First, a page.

5. LHP Andrew Heaney – Expected to start 2013 in High-A

Joining Nicolino as a Top 10 left-handed pitching prospect is the Marlins first round pick in 2012 out of Oklahoma State. Usually, the top college arms can fly through organizations and make a fast impact at the Major League level, and Heaney fits that profile. Like Nicolino, he’s a pitcher that will have better command than the majority of his peers, which will help him reach the potential the Marlins believe he can.

6. SS Adeiny Hechavarria – Expected to start 2013 in MLB

Of all the players the Marlins received from the Blue Jays, Hechavarria is the one that they hope will make an almost immediate impact at the Major League level. They moved Yunel Escobar to the Rays to guarantee an opening at shortstop for Hechavarria. He has strong speed and is an even better fielder, but his bat is still lagging a little bit behind. Even if he could develop average plate discipline and power, he’ll stick in Major League infields.

7. OF Marcell Ozuna – Expected to start 2013 in AA

Nobody in the Marlins system has as much power as Ozuna. He also has a lethal arm and good speed, which makes him a prime candidate for one of the corner outfield spots at the next level. However, right now it’s the power that has everyone talking. He bashed 24 home runs in a very pitcher-friendly Florida State League in only 489 at bats. He may not have Stanton-esque power, but it’s close.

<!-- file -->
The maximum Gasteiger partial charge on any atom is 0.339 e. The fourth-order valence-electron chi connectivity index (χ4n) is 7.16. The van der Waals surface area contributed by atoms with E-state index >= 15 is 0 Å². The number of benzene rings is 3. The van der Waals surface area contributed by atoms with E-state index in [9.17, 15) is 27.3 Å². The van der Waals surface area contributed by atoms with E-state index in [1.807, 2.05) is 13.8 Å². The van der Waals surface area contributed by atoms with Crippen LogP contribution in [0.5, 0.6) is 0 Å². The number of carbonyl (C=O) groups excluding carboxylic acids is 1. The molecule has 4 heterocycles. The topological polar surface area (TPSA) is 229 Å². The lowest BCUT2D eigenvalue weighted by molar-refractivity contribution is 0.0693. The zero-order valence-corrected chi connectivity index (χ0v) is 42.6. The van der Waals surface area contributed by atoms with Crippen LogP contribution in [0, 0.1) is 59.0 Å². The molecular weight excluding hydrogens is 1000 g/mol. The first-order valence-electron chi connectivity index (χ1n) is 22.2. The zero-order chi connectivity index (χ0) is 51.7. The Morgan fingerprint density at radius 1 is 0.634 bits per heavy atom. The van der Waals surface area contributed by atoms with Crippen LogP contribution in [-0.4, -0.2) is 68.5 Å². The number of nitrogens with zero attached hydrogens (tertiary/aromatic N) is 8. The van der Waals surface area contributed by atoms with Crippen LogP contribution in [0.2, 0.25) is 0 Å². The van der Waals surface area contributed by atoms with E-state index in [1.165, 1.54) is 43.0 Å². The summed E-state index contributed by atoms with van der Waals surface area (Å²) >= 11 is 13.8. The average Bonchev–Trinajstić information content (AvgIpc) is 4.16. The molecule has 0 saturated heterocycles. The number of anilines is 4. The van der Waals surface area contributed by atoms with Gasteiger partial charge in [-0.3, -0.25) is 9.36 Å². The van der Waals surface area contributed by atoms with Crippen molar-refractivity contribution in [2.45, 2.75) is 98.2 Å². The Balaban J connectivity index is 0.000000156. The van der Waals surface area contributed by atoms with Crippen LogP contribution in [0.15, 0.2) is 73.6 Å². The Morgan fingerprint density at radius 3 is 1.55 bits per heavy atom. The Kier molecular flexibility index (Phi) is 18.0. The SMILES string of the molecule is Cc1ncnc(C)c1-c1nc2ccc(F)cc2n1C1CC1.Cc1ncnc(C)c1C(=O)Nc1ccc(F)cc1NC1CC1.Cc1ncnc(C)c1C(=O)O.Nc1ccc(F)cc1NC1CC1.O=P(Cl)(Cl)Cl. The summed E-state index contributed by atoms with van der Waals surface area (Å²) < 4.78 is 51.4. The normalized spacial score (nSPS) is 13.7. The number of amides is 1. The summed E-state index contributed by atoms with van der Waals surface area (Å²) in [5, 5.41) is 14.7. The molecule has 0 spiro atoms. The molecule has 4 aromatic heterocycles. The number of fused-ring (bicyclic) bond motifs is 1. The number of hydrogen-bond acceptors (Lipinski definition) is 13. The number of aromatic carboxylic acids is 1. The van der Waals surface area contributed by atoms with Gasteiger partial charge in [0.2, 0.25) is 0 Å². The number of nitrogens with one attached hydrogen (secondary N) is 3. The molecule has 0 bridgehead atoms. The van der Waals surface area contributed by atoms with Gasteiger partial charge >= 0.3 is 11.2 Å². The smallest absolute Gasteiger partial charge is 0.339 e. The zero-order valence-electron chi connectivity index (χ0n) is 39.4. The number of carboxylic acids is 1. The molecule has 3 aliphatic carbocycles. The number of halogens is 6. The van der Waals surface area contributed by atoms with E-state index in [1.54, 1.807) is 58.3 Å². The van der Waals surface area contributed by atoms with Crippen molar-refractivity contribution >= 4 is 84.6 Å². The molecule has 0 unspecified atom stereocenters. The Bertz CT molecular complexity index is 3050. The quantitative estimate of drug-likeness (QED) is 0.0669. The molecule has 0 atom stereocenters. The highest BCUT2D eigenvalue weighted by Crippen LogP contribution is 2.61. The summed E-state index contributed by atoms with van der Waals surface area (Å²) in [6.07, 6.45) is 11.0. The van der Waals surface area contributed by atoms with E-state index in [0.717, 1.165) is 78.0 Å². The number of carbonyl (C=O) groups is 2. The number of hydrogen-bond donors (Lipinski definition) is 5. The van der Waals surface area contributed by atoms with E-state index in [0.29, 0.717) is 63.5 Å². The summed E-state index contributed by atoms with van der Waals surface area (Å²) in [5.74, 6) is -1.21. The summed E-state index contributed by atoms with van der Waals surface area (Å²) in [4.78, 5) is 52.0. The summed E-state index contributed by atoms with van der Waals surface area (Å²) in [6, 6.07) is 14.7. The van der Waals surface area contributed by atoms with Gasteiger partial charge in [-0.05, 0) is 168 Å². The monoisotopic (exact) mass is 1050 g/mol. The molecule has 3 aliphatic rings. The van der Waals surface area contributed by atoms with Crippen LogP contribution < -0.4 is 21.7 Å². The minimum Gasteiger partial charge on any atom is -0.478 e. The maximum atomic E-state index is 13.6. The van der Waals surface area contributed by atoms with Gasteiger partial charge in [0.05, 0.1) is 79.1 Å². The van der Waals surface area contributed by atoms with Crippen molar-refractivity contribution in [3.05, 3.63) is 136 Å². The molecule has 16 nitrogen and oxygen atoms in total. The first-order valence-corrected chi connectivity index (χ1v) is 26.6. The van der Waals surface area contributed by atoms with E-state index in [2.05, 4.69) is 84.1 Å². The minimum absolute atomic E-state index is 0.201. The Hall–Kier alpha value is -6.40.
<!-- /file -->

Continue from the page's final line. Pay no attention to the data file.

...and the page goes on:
8. LHP Adam Conley – Expected to start 2013 in High-A

Unlike both Nicolino and Heaney, Conley sports a plus fastball that makes him a perfect candidate for, at worst, a spot in a Major League bullpen in his future. He started and relieved in college, but made the South Atlantic League All-Star game as a starter last year. He has some work to do with his secondary offerings in order to stay as a starter, but he’ll have plenty of time to figure that out along the way of his development.

9. 2B Derek Dietrich – Expected to start 2013 in AA